Jul.-Aug. 2016 available at http://www.csg.org/pubs/capitolideas/enews/
cs53_1.aspx (``about a dozen states have laws that ban ticket bots. . . 
.'').
    \11\See New York Study; Connecticut Report.
---------------------------------------------------------------------------

                                HEARINGS

    The Subcommittee on Commerce, Manufacturing, and Trade held 
a hearing on H.R. 5104, along with several other bills, on May 
24, 2016. The Subcommittee received testimony from:
           Edith Ramirez, Chairwoman, Federal Trade 
        Commission;
           Joshua D. Wright, University Professor, 
        Antonin Scalia Law School at George Mason University;
           Geoffrey Manne, Founder and Executive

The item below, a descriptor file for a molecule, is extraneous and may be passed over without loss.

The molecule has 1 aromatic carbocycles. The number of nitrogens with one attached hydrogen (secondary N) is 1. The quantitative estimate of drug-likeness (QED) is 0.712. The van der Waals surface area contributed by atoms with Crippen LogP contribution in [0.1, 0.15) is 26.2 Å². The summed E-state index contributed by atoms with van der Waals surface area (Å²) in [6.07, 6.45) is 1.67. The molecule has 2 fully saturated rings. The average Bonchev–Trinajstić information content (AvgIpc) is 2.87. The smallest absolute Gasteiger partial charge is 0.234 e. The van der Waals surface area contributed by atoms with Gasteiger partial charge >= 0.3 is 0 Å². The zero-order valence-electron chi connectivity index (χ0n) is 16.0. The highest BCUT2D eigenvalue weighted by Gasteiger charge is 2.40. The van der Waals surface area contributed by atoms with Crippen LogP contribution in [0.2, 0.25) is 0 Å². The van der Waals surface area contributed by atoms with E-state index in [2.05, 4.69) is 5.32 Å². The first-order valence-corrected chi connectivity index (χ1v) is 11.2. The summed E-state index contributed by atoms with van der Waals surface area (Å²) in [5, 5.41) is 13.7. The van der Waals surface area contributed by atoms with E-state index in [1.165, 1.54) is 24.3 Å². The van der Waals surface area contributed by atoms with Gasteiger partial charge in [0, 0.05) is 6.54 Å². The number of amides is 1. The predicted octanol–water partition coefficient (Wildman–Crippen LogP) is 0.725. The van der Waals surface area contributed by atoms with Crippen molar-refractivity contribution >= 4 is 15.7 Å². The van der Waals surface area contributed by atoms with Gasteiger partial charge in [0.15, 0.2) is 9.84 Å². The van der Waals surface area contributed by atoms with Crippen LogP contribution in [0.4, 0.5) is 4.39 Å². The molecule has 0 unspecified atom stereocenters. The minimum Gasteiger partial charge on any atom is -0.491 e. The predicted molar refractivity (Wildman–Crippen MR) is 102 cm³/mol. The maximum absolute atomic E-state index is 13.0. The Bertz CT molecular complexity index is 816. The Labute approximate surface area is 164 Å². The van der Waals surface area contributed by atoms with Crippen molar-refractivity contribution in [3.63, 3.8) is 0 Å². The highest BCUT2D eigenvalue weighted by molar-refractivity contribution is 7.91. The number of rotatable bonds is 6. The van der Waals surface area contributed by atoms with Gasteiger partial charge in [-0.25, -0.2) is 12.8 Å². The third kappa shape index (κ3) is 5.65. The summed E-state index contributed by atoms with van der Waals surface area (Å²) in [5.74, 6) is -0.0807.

Director, International Center for Law and Economics;
           Daniel Castro, Vice President, Information 
        Technology and Innovation Foundation;
           Abigail Slater, General Counsel, Internet 
        Association;
           Michael Best, Senior Policy Advocate, 
        Consumer Federation of America;
           David Vladeck, Professor of Law, Georgetown 
        Law;
           Richard Hendrickson, President and CEO, 
        Lifetime Products;
           Greg O'Shanick, President and Medical 
        Director, Center for Neurorehabilitation Services;
           Stephen Shur, President, Travel Technology 
        Association;
           Robert Arrington, President, National 
        Funeral Directors Association;
           John Breyault, Vice President of Public 
        Policy, Telecommunications and Fraud, National 
        Consumers League;
           Gil Genn, Maryland Sports and Entertainment 
        Industry Coalition; and
           Jamie Pena, Vice President, Revenue Strategy 
        and Global Distribution, Omni Hotels and Resorts.

                        COMMITTEE CONSIDERATION

    On June 8 and 9, 2016, the Subcommittee on Commerce,